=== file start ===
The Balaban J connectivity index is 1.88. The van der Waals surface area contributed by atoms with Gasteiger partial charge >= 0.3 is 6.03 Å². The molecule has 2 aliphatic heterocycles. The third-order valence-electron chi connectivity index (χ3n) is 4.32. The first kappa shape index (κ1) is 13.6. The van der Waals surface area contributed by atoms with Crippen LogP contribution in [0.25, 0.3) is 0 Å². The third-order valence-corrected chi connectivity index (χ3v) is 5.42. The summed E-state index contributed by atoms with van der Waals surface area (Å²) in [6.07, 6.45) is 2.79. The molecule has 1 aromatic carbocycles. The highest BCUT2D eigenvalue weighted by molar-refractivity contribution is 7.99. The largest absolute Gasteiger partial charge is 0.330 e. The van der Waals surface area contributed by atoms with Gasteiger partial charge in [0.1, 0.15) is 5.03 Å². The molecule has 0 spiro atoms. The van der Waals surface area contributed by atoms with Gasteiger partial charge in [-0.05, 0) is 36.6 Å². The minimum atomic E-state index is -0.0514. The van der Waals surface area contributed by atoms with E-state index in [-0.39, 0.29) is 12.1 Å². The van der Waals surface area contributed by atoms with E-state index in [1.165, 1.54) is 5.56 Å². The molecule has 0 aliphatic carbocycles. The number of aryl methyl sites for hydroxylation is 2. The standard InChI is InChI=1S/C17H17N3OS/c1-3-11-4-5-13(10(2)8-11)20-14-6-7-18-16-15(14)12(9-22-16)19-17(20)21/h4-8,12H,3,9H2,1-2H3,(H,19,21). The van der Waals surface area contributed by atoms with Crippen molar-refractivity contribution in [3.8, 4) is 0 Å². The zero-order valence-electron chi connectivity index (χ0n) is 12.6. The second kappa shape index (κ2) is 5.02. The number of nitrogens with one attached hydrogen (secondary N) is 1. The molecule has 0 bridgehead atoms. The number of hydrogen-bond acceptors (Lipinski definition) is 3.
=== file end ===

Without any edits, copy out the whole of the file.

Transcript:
The Balaban J connectivity index is 1.88. The van der Waals surface area contributed by atoms with Gasteiger partial charge >= 0.3 is 6.03 Å². The molecule has 2 aliphatic heterocycles. The third-order valence-electron chi connectivity index (χ3n) is 4.32. The first kappa shape index (κ1) is 13.6. The van der Waals surface area contributed by atoms with Crippen LogP contribution in [0.25, 0.3) is 0 Å². The third-order valence-corrected chi connectivity index (χ3v) is 5.42. The summed E-state index contributed by atoms with van der Waals surface area (Å²) in [6.07, 6.45) is 2.79. The molecule has 1 aromatic carbocycles. The highest BCUT2D eigenvalue weighted by molar-refractivity contribution is 7.99. The largest absolute Gasteiger partial charge is 0.330 e. The van der Waals surface area contributed by atoms with Gasteiger partial charge in [0.1, 0.15) is 5.03 Å². The molecule has 0 spiro atoms. The van der Waals surface area contributed by atoms with Gasteiger partial charge in [-0.05, 0) is 36.6 Å². The minimum atomic E-state index is -0.0514. The van der Waals surface area contributed by atoms with E-state index in [-0.39, 0.29) is 12.1 Å². The van der Waals surface area contributed by atoms with E-state index in [1.165, 1.54) is 5.56 Å². The molecule has 0 aliphatic carbocycles. The number of aryl methyl sites for hydroxylation is 2. The standard InChI is InChI=1S/C17H17N3OS/c1-3-11-4-5-13(10(2)8-11)20-14-6-7-18-16-15(14)12(9-22-16)19-17(20)21/h4-8,12H,3,9H2,1-2H3,(H,19,21). The van der Waals surface area contributed by atoms with Crippen molar-refractivity contribution in [3.8, 4) is 0 Å². The zero-order valence-electron chi connectivity index (χ0n) is 12.6. The second kappa shape index (κ2) is 5.02. The number of nitrogens with one attached hydrogen (secondary N) is 1. The molecule has 0 bridgehead atoms. The number of hydrogen-bond acceptors (Lipinski definition) is 3.